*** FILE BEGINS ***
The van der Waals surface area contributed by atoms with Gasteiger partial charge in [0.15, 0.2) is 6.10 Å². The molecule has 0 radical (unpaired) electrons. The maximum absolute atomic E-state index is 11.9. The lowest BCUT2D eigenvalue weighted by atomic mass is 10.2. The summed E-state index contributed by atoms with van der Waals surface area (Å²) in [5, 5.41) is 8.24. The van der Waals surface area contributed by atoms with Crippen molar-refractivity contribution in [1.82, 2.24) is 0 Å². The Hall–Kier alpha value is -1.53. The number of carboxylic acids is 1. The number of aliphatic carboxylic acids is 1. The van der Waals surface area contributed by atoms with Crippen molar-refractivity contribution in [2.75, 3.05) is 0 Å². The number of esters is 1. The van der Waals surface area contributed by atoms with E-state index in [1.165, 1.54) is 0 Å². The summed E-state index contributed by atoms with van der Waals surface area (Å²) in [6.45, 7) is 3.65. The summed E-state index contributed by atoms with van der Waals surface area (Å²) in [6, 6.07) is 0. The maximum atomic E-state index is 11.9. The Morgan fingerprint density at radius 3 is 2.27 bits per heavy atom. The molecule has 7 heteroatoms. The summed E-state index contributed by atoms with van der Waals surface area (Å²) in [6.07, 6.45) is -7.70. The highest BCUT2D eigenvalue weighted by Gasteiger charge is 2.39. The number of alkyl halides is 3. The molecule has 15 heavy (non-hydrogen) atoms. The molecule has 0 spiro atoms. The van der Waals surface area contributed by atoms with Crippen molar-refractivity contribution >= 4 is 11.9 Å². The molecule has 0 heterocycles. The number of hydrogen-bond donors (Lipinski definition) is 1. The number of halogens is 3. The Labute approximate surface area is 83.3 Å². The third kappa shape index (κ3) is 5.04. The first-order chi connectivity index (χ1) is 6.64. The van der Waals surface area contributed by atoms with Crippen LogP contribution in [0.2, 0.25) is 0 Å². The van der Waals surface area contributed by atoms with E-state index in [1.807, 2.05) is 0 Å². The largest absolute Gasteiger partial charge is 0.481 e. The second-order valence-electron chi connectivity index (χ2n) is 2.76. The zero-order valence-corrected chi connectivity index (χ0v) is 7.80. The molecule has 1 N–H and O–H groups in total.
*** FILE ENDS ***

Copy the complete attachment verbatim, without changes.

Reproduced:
The van der Waals surface area contributed by atoms with Gasteiger partial charge in [0.15, 0.2) is 6.10 Å². The molecule has 0 radical (unpaired) electrons. The maximum absolute atomic E-state index is 11.9. The lowest BCUT2D eigenvalue weighted by atomic mass is 10.2. The summed E-state index contributed by atoms with van der Waals surface area (Å²) in [5, 5.41) is 8.24. The van der Waals surface area contributed by atoms with Crippen molar-refractivity contribution in [1.82, 2.24) is 0 Å². The Hall–Kier alpha value is -1.53. The number of carboxylic acids is 1. The number of aliphatic carboxylic acids is 1. The van der Waals surface area contributed by atoms with Crippen molar-refractivity contribution in [2.75, 3.05) is 0 Å². The number of esters is 1. The van der Waals surface area contributed by atoms with E-state index in [1.165, 1.54) is 0 Å². The summed E-state index contributed by atoms with van der Waals surface area (Å²) in [6.45, 7) is 3.65. The summed E-state index contributed by atoms with van der Waals surface area (Å²) in [6, 6.07) is 0. The maximum atomic E-state index is 11.9. The Morgan fingerprint density at radius 3 is 2.27 bits per heavy atom. The molecule has 7 heteroatoms. The summed E-state index contributed by atoms with van der Waals surface area (Å²) in [6.07, 6.45) is -7.70. The highest BCUT2D eigenvalue weighted by Gasteiger charge is 2.39. The number of alkyl halides is 3. The molecule has 15 heavy (non-hydrogen) atoms. The molecule has 0 spiro atoms. The van der Waals surface area contributed by atoms with Crippen molar-refractivity contribution >= 4 is 11.9 Å². The molecule has 0 heterocycles. The number of hydrogen-bond donors (Lipinski definition) is 1. The number of halogens is 3. The Labute approximate surface area is 83.3 Å². The third kappa shape index (κ3) is 5.04. The first-order chi connectivity index (χ1) is 6.64. The van der Waals surface area contributed by atoms with Crippen LogP contribution in [0.2, 0.25) is 0 Å². The van der Waals surface area contributed by atoms with E-state index in [1.807, 2.05) is 0 Å². The largest absolute Gasteiger partial charge is 0.481 e. The second-order valence-electron chi connectivity index (χ2n) is 2.76. The zero-order valence-corrected chi connectivity index (χ0v) is 7.80. The molecule has 1 N–H and O–H groups in total.